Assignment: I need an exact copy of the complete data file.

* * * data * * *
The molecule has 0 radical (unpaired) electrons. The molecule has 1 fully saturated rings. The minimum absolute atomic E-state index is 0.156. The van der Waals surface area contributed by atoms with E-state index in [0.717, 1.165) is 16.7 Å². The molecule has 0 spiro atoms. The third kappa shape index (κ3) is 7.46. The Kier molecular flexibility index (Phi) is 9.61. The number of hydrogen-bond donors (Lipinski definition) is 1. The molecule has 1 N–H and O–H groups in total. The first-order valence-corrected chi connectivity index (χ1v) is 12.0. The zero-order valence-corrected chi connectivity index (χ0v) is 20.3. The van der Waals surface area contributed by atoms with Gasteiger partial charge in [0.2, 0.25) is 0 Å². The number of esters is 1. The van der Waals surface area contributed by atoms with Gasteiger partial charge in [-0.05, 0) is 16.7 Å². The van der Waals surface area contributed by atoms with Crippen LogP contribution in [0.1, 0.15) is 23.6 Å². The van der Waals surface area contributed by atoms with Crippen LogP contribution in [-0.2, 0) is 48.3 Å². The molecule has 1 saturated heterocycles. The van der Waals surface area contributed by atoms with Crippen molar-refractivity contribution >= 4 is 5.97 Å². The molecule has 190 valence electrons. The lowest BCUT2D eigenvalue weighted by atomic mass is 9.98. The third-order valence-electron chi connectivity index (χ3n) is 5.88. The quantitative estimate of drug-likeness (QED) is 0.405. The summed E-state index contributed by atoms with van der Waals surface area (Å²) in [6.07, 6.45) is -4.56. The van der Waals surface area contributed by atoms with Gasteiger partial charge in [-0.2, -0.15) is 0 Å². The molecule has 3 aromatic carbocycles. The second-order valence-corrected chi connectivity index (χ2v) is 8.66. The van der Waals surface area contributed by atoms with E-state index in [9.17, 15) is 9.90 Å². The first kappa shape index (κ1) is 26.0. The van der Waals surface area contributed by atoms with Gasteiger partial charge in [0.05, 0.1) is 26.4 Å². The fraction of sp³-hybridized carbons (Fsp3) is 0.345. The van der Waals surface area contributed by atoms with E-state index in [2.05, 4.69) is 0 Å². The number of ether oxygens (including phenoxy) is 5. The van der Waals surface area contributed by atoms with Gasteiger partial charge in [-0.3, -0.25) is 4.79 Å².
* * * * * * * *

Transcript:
The molecule has 0 radical (unpaired) electrons. The molecule has 1 fully saturated rings. The minimum absolute atomic E-state index is 0.156. The van der Waals surface area contributed by atoms with E-state index in [0.717, 1.165) is 16.7 Å². The molecule has 0 spiro atoms. The third kappa shape index (κ3) is 7.46. The Kier molecular flexibility index (Phi) is 9.61. The number of hydrogen-bond donors (Lipinski definition) is 1. The molecule has 1 N–H and O–H groups in total. The first-order valence-corrected chi connectivity index (χ1v) is 12.0. The zero-order valence-corrected chi connectivity index (χ0v) is 20.3. The van der Waals surface area contributed by atoms with Gasteiger partial charge in [0.2, 0.25) is 0 Å². The number of esters is 1. The van der Waals surface area contributed by atoms with Gasteiger partial charge in [-0.05, 0) is 16.7 Å². The van der Waals surface area contributed by atoms with Crippen LogP contribution in [0.1, 0.15) is 23.6 Å². The van der Waals surface area contributed by atoms with Crippen LogP contribution in [-0.2, 0) is 48.3 Å². The molecule has 1 saturated heterocycles. The van der Waals surface area contributed by atoms with Crippen molar-refractivity contribution >= 4 is 5.97 Å². The molecule has 190 valence electrons. The lowest BCUT2D eigenvalue weighted by atomic mass is 9.98. The third-order valence-electron chi connectivity index (χ3n) is 5.88. The quantitative estimate of drug-likeness (QED) is 0.405. The summed E-state index contributed by atoms with van der Waals surface area (Å²) in [6.07, 6.45) is -4.56. The van der Waals surface area contributed by atoms with Gasteiger partial charge in [-0.2, -0.15) is 0 Å². The molecule has 3 aromatic carbocycles. The second-order valence-corrected chi connectivity index (χ2v) is 8.66. The van der Waals surface area contributed by atoms with E-state index in [9.17, 15) is 9.90 Å². The first kappa shape index (κ1) is 26.0. The van der Waals surface area contributed by atoms with Gasteiger partial charge in [0.05, 0.1) is 26.4 Å². The fraction of sp³-hybridized carbons (Fsp3) is 0.345. The van der Waals surface area contributed by atoms with E-state index in [2.05, 4.69) is 0 Å². The number of ether oxygens (including phenoxy) is 5. The van der Waals surface area contributed by atoms with Gasteiger partial charge in [-0.3, -0.25) is 4.79 Å².